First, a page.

Organizations

Support and advocacy groups can help you connect with other patients and families, and they can provide valuable services. Many develop patient-centered information and are the driving force behind research for better treatments and possible cures. They can direct you to research, resources, and services. Many organizations also have experts who serve as medical advisors or provide lists of doctors/clinics. Visit the group’s website or contact them to learn about the services they offer. Inclusion on this list is not an endorsement by GARD.

Organizations Supporting this Disease

    Learn more

    These resources provide more information about this condition or associated symptoms. The in-depth resources contain medical and scientific language that may be hard to understand. You may want to review these resources with a medical professional.

    Where to Start

      In-Depth Information

      • GeneReviews provides current, expert-authored, peer-reviewed, full-text articles describing the application of genetic testing to the diagnosis, management, and genetic counseling of patients with specific inherited conditions.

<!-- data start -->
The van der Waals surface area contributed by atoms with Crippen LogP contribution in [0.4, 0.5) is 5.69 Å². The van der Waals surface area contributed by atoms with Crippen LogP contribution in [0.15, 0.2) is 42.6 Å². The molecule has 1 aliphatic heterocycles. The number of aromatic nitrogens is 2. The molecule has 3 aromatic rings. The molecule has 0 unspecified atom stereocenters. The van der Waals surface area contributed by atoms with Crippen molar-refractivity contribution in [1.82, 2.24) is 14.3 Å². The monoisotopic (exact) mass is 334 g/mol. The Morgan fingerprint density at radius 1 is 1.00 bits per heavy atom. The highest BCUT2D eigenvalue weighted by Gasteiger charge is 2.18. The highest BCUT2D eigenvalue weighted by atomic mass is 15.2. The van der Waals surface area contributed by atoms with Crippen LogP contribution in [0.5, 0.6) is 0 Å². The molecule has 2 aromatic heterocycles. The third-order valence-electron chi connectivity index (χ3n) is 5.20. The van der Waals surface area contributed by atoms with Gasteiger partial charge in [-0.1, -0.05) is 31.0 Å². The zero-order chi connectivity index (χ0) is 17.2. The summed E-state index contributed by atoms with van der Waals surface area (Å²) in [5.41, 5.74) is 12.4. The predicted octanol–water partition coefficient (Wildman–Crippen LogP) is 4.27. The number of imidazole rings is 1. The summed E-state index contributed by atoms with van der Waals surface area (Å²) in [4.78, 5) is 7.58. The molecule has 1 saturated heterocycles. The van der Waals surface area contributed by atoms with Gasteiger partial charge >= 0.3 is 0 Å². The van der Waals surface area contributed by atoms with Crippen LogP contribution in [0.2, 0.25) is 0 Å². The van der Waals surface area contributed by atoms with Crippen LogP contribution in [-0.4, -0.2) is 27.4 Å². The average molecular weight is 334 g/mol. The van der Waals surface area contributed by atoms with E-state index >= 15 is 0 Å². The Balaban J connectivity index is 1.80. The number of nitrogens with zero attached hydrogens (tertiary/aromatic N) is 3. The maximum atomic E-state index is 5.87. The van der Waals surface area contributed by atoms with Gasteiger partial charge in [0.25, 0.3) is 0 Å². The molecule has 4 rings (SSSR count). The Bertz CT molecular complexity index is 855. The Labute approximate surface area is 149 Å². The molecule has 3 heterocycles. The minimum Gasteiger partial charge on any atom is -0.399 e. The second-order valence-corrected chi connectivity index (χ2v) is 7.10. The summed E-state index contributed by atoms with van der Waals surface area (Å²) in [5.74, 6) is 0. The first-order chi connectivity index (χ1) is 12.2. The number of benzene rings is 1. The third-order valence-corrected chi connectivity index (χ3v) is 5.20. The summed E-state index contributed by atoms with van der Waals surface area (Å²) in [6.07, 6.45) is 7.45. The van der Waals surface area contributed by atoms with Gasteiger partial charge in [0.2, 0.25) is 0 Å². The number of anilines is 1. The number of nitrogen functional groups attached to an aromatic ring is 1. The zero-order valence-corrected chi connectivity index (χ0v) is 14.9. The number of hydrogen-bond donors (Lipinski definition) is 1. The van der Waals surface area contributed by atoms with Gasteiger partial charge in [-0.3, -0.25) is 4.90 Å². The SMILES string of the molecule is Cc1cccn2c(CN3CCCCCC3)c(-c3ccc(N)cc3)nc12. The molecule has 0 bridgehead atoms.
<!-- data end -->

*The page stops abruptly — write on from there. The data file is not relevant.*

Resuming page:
• Medscape Reference provides information on this topic. You may need to register to view the medical textbook, but registration is free.
      • MeSH® (Medical Subject Headings) is a terminology tool used by the National Library of Medicine. Click on the link to view information on this topic.
      • The Monarch Initiative brings together data about this condition from humans and other species to help physicians and biomedical researchers. Monarch’s tools are designed to make it easier to compare the signs and symptoms (phenotypes) of different diseases and discover common features. This initiative is a collaboration between several academic institutions across the world and is funded by the National Institutes of Health. Visit the website to explore the biology of this condition.
      • Online Mendelian Inheritance in Man (OMIM) is a catalog of human genes and genetic disorders. Each entry has a summary of related medical articles. It is meant for health care professionals and researchers. OMIM is maintained by Johns Hopkins University School of Medicine. 
      • Orphanet is a European reference portal for information on rare diseases and orphan drugs. Access to this database is free of charge.
      • PubMed is a searchable database of medical literature and lists journal articles that discuss Juvenile retinoschisis. Click on the link to view a sample search on this topic.

        References

        1. Sieving PA, MacDonald IM, Chan S. X-Linked Juvenile Retinoschisis. GeneReviews. August 28, 2014; https://www.ncbi.nlm.nih.gov/books/NBK1222/.
        2. X-linked juvenile retinoschisis. Genetics Home Reference. March 2015; https://ghr.nlm.nih.gov/condition/x-linked-juvenile-retinoschisis.